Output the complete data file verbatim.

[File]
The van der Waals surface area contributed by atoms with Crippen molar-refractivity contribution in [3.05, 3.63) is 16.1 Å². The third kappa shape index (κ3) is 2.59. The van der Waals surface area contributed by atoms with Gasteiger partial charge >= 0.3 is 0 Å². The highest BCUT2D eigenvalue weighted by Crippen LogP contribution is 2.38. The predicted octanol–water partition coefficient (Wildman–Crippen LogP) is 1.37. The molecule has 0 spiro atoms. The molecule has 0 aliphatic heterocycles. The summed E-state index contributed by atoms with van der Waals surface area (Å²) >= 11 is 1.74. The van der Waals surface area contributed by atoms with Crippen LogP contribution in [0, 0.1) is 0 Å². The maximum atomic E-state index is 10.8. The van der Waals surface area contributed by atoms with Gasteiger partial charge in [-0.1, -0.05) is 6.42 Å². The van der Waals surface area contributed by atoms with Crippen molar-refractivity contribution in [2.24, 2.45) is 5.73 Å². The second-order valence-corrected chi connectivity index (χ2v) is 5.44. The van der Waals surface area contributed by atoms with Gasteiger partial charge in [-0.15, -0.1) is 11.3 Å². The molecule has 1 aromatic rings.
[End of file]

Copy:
The van der Waals surface area contributed by atoms with Crippen molar-refractivity contribution in [3.05, 3.63) is 16.1 Å². The third kappa shape index (κ3) is 2.59. The van der Waals surface area contributed by atoms with Gasteiger partial charge >= 0.3 is 0 Å². The highest BCUT2D eigenvalue weighted by Crippen LogP contribution is 2.38. The predicted octanol–water partition coefficient (Wildman–Crippen LogP) is 1.37. The molecule has 0 spiro atoms. The molecule has 0 aliphatic heterocycles. The summed E-state index contributed by atoms with van der Waals surface area (Å²) >= 11 is 1.74. The van der Waals surface area contributed by atoms with Crippen LogP contribution in [0, 0.1) is 0 Å². The maximum atomic E-state index is 10.8. The van der Waals surface area contributed by atoms with Gasteiger partial charge in [-0.1, -0.05) is 6.42 Å². The van der Waals surface area contributed by atoms with Crippen molar-refractivity contribution in [2.24, 2.45) is 5.73 Å². The second-order valence-corrected chi connectivity index (χ2v) is 5.44. The van der Waals surface area contributed by atoms with Gasteiger partial charge in [-0.15, -0.1) is 11.3 Å². The molecule has 1 aromatic rings.